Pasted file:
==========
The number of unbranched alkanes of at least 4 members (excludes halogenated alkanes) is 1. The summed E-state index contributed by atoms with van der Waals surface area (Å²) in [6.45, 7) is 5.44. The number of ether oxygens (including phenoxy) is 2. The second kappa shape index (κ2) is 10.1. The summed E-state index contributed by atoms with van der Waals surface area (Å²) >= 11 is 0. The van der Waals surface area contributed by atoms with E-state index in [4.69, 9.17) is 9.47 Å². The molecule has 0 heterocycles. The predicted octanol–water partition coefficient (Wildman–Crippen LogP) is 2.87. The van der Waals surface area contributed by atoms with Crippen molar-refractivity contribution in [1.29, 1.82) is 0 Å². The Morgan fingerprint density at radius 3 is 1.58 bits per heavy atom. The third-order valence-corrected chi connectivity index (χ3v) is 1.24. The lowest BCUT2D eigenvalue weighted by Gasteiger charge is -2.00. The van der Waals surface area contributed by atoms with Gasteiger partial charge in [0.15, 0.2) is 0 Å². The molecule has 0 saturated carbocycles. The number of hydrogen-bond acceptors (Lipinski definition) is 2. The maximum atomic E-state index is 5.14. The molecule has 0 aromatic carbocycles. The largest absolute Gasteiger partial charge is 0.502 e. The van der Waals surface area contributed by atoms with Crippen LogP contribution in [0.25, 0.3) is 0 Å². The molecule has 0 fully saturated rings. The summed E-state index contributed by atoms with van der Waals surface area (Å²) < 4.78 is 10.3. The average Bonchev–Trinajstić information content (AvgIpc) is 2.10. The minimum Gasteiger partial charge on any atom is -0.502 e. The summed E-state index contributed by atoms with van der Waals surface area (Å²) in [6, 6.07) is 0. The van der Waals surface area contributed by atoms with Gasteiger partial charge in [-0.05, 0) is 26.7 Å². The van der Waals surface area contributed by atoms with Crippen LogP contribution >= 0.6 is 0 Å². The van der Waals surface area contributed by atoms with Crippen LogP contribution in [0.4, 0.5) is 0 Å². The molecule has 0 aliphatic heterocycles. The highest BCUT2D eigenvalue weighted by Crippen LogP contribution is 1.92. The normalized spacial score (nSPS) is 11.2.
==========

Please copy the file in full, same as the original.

The number of unbranched alkanes of at least 4 members (excludes halogenated alkanes) is 1. The summed E-state index contributed by atoms with van der Waals surface area (Å²) in [6.45, 7) is 5.44. The number of ether oxygens (including phenoxy) is 2. The second kappa shape index (κ2) is 10.1. The summed E-state index contributed by atoms with van der Waals surface area (Å²) >= 11 is 0. The van der Waals surface area contributed by atoms with E-state index in [4.69, 9.17) is 9.47 Å². The molecule has 0 heterocycles. The predicted octanol–water partition coefficient (Wildman–Crippen LogP) is 2.87. The van der Waals surface area contributed by atoms with Crippen molar-refractivity contribution in [1.29, 1.82) is 0 Å². The Morgan fingerprint density at radius 3 is 1.58 bits per heavy atom. The third-order valence-corrected chi connectivity index (χ3v) is 1.24. The lowest BCUT2D eigenvalue weighted by Gasteiger charge is -2.00. The van der Waals surface area contributed by atoms with Gasteiger partial charge in [0.15, 0.2) is 0 Å². The molecule has 0 saturated carbocycles. The number of hydrogen-bond acceptors (Lipinski definition) is 2. The maximum atomic E-state index is 5.14. The molecule has 0 aromatic carbocycles. The largest absolute Gasteiger partial charge is 0.502 e. The van der Waals surface area contributed by atoms with Crippen LogP contribution in [0.25, 0.3) is 0 Å². The molecule has 0 fully saturated rings. The summed E-state index contributed by atoms with van der Waals surface area (Å²) < 4.78 is 10.3. The average Bonchev–Trinajstić information content (AvgIpc) is 2.10. The minimum Gasteiger partial charge on any atom is -0.502 e. The summed E-state index contributed by atoms with van der Waals surface area (Å²) in [6, 6.07) is 0. The van der Waals surface area contributed by atoms with Gasteiger partial charge in [-0.05, 0) is 26.7 Å². The van der Waals surface area contributed by atoms with Crippen LogP contribution >= 0.6 is 0 Å². The van der Waals surface area contributed by atoms with Crippen LogP contribution in [0.4, 0.5) is 0 Å². The molecule has 0 aliphatic heterocycles. The highest BCUT2D eigenvalue weighted by Crippen LogP contribution is 1.92. The normalized spacial score (nSPS) is 11.2.